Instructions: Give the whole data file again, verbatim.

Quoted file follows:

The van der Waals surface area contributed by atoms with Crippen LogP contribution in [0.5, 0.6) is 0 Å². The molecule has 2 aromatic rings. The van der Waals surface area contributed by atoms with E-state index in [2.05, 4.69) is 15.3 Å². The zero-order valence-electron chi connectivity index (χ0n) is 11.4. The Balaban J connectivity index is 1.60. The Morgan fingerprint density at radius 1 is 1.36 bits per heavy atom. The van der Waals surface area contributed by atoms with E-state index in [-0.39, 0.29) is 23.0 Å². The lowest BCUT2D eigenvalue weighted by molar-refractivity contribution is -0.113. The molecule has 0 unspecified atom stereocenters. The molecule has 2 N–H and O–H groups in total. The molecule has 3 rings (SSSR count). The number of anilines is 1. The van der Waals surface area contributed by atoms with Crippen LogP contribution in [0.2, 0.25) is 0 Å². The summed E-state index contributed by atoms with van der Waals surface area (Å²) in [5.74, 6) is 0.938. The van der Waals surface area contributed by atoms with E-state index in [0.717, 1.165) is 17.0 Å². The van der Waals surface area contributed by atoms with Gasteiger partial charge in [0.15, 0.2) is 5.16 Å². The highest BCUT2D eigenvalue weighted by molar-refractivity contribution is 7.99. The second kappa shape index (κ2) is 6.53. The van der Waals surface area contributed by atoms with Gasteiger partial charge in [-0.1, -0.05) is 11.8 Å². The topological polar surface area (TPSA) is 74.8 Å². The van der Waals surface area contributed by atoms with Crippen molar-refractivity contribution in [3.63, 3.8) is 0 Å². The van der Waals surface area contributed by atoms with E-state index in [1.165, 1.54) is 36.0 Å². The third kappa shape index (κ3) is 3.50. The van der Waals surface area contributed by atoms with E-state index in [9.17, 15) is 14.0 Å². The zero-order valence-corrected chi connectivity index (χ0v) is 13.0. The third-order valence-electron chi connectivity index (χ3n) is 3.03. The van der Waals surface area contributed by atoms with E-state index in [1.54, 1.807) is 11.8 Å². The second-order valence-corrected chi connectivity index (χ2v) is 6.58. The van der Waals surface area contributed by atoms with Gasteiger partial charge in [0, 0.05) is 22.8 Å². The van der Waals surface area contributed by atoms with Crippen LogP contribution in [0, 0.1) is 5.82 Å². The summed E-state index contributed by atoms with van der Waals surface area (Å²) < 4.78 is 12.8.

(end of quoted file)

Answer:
The van der Waals surface area contributed by atoms with Crippen LogP contribution in [0.5, 0.6) is 0 Å². The molecule has 2 aromatic rings. The van der Waals surface area contributed by atoms with E-state index in [2.05, 4.69) is 15.3 Å². The zero-order valence-electron chi connectivity index (χ0n) is 11.4. The Balaban J connectivity index is 1.60. The Morgan fingerprint density at radius 1 is 1.36 bits per heavy atom. The van der Waals surface area contributed by atoms with E-state index in [-0.39, 0.29) is 23.0 Å². The lowest BCUT2D eigenvalue weighted by molar-refractivity contribution is -0.113. The molecule has 0 unspecified atom stereocenters. The molecule has 2 N–H and O–H groups in total. The molecule has 3 rings (SSSR count). The number of anilines is 1. The van der Waals surface area contributed by atoms with Crippen LogP contribution in [0.2, 0.25) is 0 Å². The summed E-state index contributed by atoms with van der Waals surface area (Å²) in [5.74, 6) is 0.938. The van der Waals surface area contributed by atoms with E-state index in [0.717, 1.165) is 17.0 Å². The van der Waals surface area contributed by atoms with Gasteiger partial charge in [0.15, 0.2) is 5.16 Å². The highest BCUT2D eigenvalue weighted by molar-refractivity contribution is 7.99. The second kappa shape index (κ2) is 6.53. The van der Waals surface area contributed by atoms with Gasteiger partial charge in [-0.1, -0.05) is 11.8 Å². The topological polar surface area (TPSA) is 74.8 Å². The van der Waals surface area contributed by atoms with Crippen molar-refractivity contribution in [3.63, 3.8) is 0 Å². The van der Waals surface area contributed by atoms with E-state index in [1.165, 1.54) is 36.0 Å². The third kappa shape index (κ3) is 3.50. The van der Waals surface area contributed by atoms with E-state index in [9.17, 15) is 14.0 Å². The zero-order valence-corrected chi connectivity index (χ0v) is 13.0. The third-order valence-electron chi connectivity index (χ3n) is 3.03. The van der Waals surface area contributed by atoms with E-state index in [1.54, 1.807) is 11.8 Å². The second-order valence-corrected chi connectivity index (χ2v) is 6.58. The van der Waals surface area contributed by atoms with Gasteiger partial charge in [0, 0.05) is 22.8 Å². The van der Waals surface area contributed by atoms with Crippen LogP contribution in [0, 0.1) is 5.82 Å². The summed E-state index contributed by atoms with van der Waals surface area (Å²) < 4.78 is 12.8.